"Can you give me this book back, please?"
Translation:Μου δίνετε αυτό το βιβλίο πίσω, παρακαλώ;
I would have used the verb μπορώ in this sentence had it not been a word bank exercise.
And of course, just to add to what nauajoς explained "δίνετε" is plural and so polite. Also, you would need to say: "Μπορείτε να μου δώσετε...". This is in the incubator as an alternative translation.
Μπορείς να μου γυρίσεις αυτό το βιβλίο, παρακαλώ Μπορείς να μου επιστρέψεις αυτό το βιβλίο, παρακαλώ both include the same meaning as your sentences. so, can we use them as well?
If "Μπορείτε να" is included, does it mean "Are you physically able to….."? instead of "Could you"? …………..."Can you"? has become rather ambiguous in English these days.
"Could you..?" is a bit more formal and polite, and the translation is "θα μπορούσες να...;". That doesn't mean you can't use "can you..?" with "please" and be polite as well. ^.^
Thank you for your feedback we'll take it into consideration for the new tree.
Why was this not accepted? Μπορεις να μου δοσεις πισω το βιβλιο, παρακαλο.
There is a small discrepancy. The word "this" needs to be included. It doesn't say "the book" το βιβλίο, but "this book" "αυτό το βιβλίο" "το βιβλίο αυτό" in a language course these details are significant.
Also, pay attention to the words' spelling. "Δώσεις" and "παρακαλώ" need an ω. :P
Can you explain please why it
s used "να δώσεις" and not "να δίνεις" . That baffles me , but it might be because I dont manage grammar very well .
It's like the Future Simple (θα δώσω)/Future Continuous (θα δίνω) thing:
1) Μπορείς να μου το δώσεις πίσω σε δέκα μέρες; (=Can you give it back to me in ten days?)
2) Ό,τι κι αν κάνεις, πάντα να δίνεις το 100% (=Whatever you do, always give 100%)
That's fine as far as I'm aware; as long as you have the correct words, there's quite a bit of flexibility in Greek for the order they can be used in and still make sense.
This is a rather complex sentence and is presented to those who have reached a high level. We will review its usage in the new tree. Many thanks.
Does where in the sentence you put πισω make any kind of a difference?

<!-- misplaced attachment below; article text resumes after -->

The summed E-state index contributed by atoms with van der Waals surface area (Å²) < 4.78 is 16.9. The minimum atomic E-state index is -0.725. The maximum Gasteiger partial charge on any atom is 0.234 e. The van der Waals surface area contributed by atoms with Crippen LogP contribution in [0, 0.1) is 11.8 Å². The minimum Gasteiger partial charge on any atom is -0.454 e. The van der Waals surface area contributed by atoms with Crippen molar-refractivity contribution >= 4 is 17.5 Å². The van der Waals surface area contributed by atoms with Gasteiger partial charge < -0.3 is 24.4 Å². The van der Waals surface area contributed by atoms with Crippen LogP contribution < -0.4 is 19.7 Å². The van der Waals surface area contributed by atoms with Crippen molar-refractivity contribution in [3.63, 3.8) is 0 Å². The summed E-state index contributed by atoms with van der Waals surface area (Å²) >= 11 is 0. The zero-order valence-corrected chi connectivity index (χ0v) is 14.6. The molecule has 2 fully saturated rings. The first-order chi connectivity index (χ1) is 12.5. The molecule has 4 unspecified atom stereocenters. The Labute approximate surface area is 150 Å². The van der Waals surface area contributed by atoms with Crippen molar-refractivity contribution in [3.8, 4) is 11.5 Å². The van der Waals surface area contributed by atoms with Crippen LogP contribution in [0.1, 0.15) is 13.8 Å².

Well, the only two options for πίσω here are
"Μου δίνετε/δίνεις πίσω αυτό το βιβλίο, παρακαλώ;" or
"Μου δίνετε/δίνεις αυτό το βιβλίο πίσω, παρακαλώ;"
There is no difference in meaning, but there's nowhere else for you to place it. Δίνω (κάτι) πίσω works just like the phrasal verb give (something) back in English.
It would be "... επιστρέψετε..." (Aorist Subjunctive). When used like this, the Aorist Subjunctive works kind of like the imperative, so it would mean "Please give me this book back", so it's not a question.
Can you give me this book back, please?=Μου δίνετε αυτό το βιβλίο πίσω, παρακαλώ;=Μπορείτε να μου δώσετε αυτό το βιβλίο πίσω, παρακαλώ;
Both sentences are equally polite and don't use the imperative, whereas "Give me the book back, please=Δώσε/Δώστε μου το βιβλίο πίσω, παρακαλώ" does.
Okay thanks, I understand.
One thing I will say, though, is that "can" first and foremost in English implies an ability to do something. In fact, "willingness" to do something is not included in dictionary definitions of "can."
I think the sentence is confusing with can because it makes the situation sound like "no, I can't because I don't have an arm."
The words that should be used are could would or please. Perhaps there could just be parenthesis that say (polite) after the sentence.
There's already this discussion here where you've taken part and stated your point. BillDe has cited two sources that support the interchangeability of "can" and "may" in this context. Both "could" and "would" will be marked correct in case you type them in.
There's no feature that enables us to use any extra comments for the displayed sentence, so "(polite)" would be considered a word which would have to be translated into Greek as well.